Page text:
Summary of the Evolution of Aerial Warfare

Aerial warfare has represented a significant and sometimes crucial role of warfare. There were several so-called breaking points which have had a huge impact on future development of not only aerial warfare.

Breaking point and World War I

The breaking point in the use of aircraft was before World War I, particularly in 1922 during the war near Tripoli between Italy and Turkey. However, the significant role had the aerial warfare during the World War I. In the beginning, it was used as an instrument for a broader reconnaissance of the area of conflict, in which land forces were unable to operate on their own due to the hard landscape or due to the enemy’s forces. Moreover, these aircraft were unarmed and therefore were essentially helpful in detecting the enemy’s positions and their equipment.

During this war, there was a need to extend and re-establish these air forces not only for reconnaissance or surveillance but also for their direct participation in fights. The military air equipment was based on fixed machine guns, which allowed pilots to attack within the very narrow area. There were no radars or other detecting systems, so an appropriate attack was influenced just by abilities of pilots to hide through the sunbeams. During this war, new techniques and maneuvers occurred, such as Immelmann turn, which was a specific movement of the aircraft. Pilots usually operated not as a single unit, but as couples or groups of fighters. The average of speed was not as high as today, it was only about 100 miles per hour and the communication technology was not developed yet, so basically, pilots were depended on specific signals. Battles in the night were strongly ineffective due to the absence of radar controls.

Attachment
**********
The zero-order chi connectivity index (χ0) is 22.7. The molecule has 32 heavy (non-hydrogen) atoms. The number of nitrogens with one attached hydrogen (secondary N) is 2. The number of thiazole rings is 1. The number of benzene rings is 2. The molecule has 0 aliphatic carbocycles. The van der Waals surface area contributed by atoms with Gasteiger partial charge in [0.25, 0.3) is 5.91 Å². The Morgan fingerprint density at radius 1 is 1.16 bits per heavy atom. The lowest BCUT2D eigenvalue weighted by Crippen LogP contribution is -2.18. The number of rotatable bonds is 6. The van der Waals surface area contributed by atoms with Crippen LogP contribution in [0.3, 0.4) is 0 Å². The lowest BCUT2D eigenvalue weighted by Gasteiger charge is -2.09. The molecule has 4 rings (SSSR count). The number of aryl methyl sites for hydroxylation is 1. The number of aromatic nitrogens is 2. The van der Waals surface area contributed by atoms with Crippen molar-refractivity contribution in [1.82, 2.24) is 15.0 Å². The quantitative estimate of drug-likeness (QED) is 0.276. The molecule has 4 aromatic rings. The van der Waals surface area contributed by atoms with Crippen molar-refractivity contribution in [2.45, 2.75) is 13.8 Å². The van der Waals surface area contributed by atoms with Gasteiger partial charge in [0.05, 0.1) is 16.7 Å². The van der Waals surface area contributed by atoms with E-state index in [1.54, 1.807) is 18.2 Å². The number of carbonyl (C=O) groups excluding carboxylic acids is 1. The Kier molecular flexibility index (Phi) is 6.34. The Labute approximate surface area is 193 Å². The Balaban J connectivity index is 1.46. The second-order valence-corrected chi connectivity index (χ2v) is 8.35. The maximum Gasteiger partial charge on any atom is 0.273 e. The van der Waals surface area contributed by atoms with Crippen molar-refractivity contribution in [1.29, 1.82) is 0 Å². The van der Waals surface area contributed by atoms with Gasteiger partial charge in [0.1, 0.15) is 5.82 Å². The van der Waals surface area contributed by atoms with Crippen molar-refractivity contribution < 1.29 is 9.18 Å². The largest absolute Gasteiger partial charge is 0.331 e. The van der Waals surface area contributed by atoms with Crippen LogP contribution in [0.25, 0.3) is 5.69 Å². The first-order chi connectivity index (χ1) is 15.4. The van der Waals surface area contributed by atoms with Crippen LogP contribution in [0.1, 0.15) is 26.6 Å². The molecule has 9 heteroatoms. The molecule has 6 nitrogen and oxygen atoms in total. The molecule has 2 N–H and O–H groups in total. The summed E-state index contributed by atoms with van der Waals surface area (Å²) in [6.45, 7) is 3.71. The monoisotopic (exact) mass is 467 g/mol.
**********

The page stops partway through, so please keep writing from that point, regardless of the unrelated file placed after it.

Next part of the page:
Simultaneously, aircraft were also able to provide air-ground attacks, which were based on gravity bombs dropping from the planes. On the other hand, air-to-air attacks provided the possibility to limit the enemy’s ability to make the air-ground attack and were needed to develop and manage this kind of military technology. The other very important aspect offered by aerial warfare has been the opportunity to attack enemy’s forces which are not along the front lines. Since using aircraft in warfare, it has provided an army to destroy important elements of the enemy’s military capabilities, for instance, bombing supply networks or material supplies as well as vehicles or aircraft in hangars.

World War II and the aerial superiority

After the end of World War I, there was a huge development of planes and aircraft as well as their military equipment like firepower or bombing systems. Air power was obviously perceived as a tactical ground support and the way how to do tactic surveillance.

In World War II, we could observe several innovations of aerial warfare. Firstly, we could recognize progress in speed per hour, which exceed up to 400 miles per hour and moreover, aircraft were able to operate at a higher altitude in approximately 30 000 feet. Moreover, the length of flights was also increasing. This development led to another one. Pilots were not dependent on signals, but they could count on communication from the ground thanks to the special radiotelephone. It made it easier to cooperate and to negotiate with all pilots about a strategy and changes among a front line. However, attacks made from the sun were still favored, because it was still based on surprise and could not be predicted as the communication could be detected by the enemy.

Progress and development in technologies helped pilots to react more efficiently and aggressively on the still-changing situation during the battle. They were able to turn around in a smaller range and were able to exceed their speed up to the limit in a shorter time. It provided a capacity to fire until the last moment and then fly away in a few seconds, which was very effective in a case of the battle against heavy aircraft, which were not so easy moving. It leads me to the other aspect which was seen during World War II. There were many kinds of aircraft from heavy and army equipped as well as light aircraft with just direct firepower.

In addition, pilots were not dependent on their eyes anymore, at least not all the time thanks to the development of radar stations, therefore it was easier to orientate in the air and to predict, where the enemy can be. This technological development helped to operate more efficiently during the night. It was followed by a new network of cooperation based on pilot and his navigator, which was proved by two-seat aircrafts such as Bf 110 or Luftwaffe, which was configurated primarily as a support of ground forces through gravity bombs (destroying several battleships or aircraft carriers).